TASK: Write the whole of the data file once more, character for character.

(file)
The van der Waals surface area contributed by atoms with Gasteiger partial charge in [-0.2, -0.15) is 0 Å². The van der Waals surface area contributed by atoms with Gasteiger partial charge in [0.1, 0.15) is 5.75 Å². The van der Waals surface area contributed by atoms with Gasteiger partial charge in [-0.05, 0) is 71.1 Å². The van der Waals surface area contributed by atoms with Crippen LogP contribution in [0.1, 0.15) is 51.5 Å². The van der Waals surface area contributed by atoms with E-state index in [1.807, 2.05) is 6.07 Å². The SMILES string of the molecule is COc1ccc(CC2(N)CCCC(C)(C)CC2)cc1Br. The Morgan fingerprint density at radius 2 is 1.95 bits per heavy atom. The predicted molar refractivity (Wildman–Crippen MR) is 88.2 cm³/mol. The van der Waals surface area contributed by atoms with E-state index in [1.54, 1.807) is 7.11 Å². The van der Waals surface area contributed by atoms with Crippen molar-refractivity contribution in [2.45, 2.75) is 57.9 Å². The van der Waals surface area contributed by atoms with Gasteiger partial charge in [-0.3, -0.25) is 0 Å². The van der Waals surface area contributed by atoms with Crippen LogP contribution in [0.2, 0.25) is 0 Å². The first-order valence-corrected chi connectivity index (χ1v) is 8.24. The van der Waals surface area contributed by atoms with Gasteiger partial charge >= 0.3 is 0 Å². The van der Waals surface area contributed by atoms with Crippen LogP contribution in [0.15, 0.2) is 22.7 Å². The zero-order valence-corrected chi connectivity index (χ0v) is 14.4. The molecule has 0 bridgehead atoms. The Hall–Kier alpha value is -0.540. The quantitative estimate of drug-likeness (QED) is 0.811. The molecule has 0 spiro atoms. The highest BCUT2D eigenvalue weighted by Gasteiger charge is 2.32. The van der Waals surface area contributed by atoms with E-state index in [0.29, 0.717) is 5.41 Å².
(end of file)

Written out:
The van der Waals surface area contributed by atoms with Gasteiger partial charge in [-0.2, -0.15) is 0 Å². The van der Waals surface area contributed by atoms with Gasteiger partial charge in [0.1, 0.15) is 5.75 Å². The van der Waals surface area contributed by atoms with Gasteiger partial charge in [-0.05, 0) is 71.1 Å². The van der Waals surface area contributed by atoms with Crippen LogP contribution in [0.1, 0.15) is 51.5 Å². The van der Waals surface area contributed by atoms with E-state index in [1.807, 2.05) is 6.07 Å². The SMILES string of the molecule is COc1ccc(CC2(N)CCCC(C)(C)CC2)cc1Br. The Morgan fingerprint density at radius 2 is 1.95 bits per heavy atom. The predicted molar refractivity (Wildman–Crippen MR) is 88.2 cm³/mol. The van der Waals surface area contributed by atoms with E-state index in [1.54, 1.807) is 7.11 Å². The van der Waals surface area contributed by atoms with Crippen molar-refractivity contribution in [2.45, 2.75) is 57.9 Å². The van der Waals surface area contributed by atoms with Gasteiger partial charge in [-0.3, -0.25) is 0 Å². The van der Waals surface area contributed by atoms with Crippen LogP contribution in [0.2, 0.25) is 0 Å². The first-order valence-corrected chi connectivity index (χ1v) is 8.24. The van der Waals surface area contributed by atoms with Gasteiger partial charge >= 0.3 is 0 Å². The van der Waals surface area contributed by atoms with Crippen LogP contribution in [0.15, 0.2) is 22.7 Å². The zero-order valence-corrected chi connectivity index (χ0v) is 14.4. The molecule has 0 bridgehead atoms. The Hall–Kier alpha value is -0.540. The quantitative estimate of drug-likeness (QED) is 0.811. The molecule has 0 spiro atoms. The highest BCUT2D eigenvalue weighted by Gasteiger charge is 2.32. The van der Waals surface area contributed by atoms with E-state index in [0.29, 0.717) is 5.41 Å².